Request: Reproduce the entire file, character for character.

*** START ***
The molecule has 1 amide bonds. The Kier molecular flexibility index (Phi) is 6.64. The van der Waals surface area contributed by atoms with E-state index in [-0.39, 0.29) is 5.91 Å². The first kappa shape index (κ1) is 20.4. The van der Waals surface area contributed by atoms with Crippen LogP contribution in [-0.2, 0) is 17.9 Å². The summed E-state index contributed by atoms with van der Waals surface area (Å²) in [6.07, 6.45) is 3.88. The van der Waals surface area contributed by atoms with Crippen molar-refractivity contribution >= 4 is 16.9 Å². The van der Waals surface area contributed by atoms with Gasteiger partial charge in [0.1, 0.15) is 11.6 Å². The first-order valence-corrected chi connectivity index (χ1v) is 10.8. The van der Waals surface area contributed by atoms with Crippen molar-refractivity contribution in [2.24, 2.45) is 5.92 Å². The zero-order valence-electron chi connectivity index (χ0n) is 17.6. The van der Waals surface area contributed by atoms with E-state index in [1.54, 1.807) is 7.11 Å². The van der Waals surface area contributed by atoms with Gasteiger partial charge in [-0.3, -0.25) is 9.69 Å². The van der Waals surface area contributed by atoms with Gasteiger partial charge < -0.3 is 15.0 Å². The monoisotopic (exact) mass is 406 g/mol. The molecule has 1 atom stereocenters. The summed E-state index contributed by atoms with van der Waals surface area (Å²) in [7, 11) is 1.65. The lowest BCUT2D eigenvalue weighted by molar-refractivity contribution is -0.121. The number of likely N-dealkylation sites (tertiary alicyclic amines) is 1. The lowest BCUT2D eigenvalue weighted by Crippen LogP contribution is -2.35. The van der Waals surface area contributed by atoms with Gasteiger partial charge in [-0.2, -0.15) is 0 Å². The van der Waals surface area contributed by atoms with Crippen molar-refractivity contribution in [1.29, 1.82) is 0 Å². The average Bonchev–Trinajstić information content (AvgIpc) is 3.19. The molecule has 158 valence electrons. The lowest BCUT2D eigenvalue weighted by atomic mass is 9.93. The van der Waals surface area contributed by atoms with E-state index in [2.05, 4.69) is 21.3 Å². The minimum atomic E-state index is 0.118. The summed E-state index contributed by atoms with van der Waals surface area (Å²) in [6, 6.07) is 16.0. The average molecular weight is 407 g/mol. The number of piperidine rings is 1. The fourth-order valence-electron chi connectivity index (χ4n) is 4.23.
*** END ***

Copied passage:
The molecule has 1 amide bonds. The Kier molecular flexibility index (Phi) is 6.64. The van der Waals surface area contributed by atoms with E-state index in [-0.39, 0.29) is 5.91 Å². The first kappa shape index (κ1) is 20.4. The van der Waals surface area contributed by atoms with Crippen LogP contribution in [-0.2, 0) is 17.9 Å². The summed E-state index contributed by atoms with van der Waals surface area (Å²) in [6.07, 6.45) is 3.88. The van der Waals surface area contributed by atoms with Crippen molar-refractivity contribution >= 4 is 16.9 Å². The van der Waals surface area contributed by atoms with Gasteiger partial charge in [0.1, 0.15) is 11.6 Å². The first-order valence-corrected chi connectivity index (χ1v) is 10.8. The van der Waals surface area contributed by atoms with Crippen molar-refractivity contribution in [2.24, 2.45) is 5.92 Å². The zero-order valence-electron chi connectivity index (χ0n) is 17.6. The van der Waals surface area contributed by atoms with E-state index in [1.54, 1.807) is 7.11 Å². The van der Waals surface area contributed by atoms with Gasteiger partial charge in [-0.3, -0.25) is 9.69 Å². The van der Waals surface area contributed by atoms with Gasteiger partial charge < -0.3 is 15.0 Å². The monoisotopic (exact) mass is 406 g/mol. The molecule has 1 atom stereocenters. The summed E-state index contributed by atoms with van der Waals surface area (Å²) in [7, 11) is 1.65. The lowest BCUT2D eigenvalue weighted by molar-refractivity contribution is -0.121. The number of likely N-dealkylation sites (tertiary alicyclic amines) is 1. The lowest BCUT2D eigenvalue weighted by Crippen LogP contribution is -2.35. The van der Waals surface area contributed by atoms with Gasteiger partial charge in [-0.2, -0.15) is 0 Å². The van der Waals surface area contributed by atoms with Crippen molar-refractivity contribution in [1.29, 1.82) is 0 Å². The average Bonchev–Trinajstić information content (AvgIpc) is 3.19. The molecule has 158 valence electrons. The lowest BCUT2D eigenvalue weighted by atomic mass is 9.93. The van der Waals surface area contributed by atoms with E-state index in [2.05, 4.69) is 21.3 Å². The minimum atomic E-state index is 0.118. The summed E-state index contributed by atoms with van der Waals surface area (Å²) in [6, 6.07) is 16.0. The average molecular weight is 407 g/mol. The number of piperidine rings is 1. The fourth-order valence-electron chi connectivity index (χ4n) is 4.23.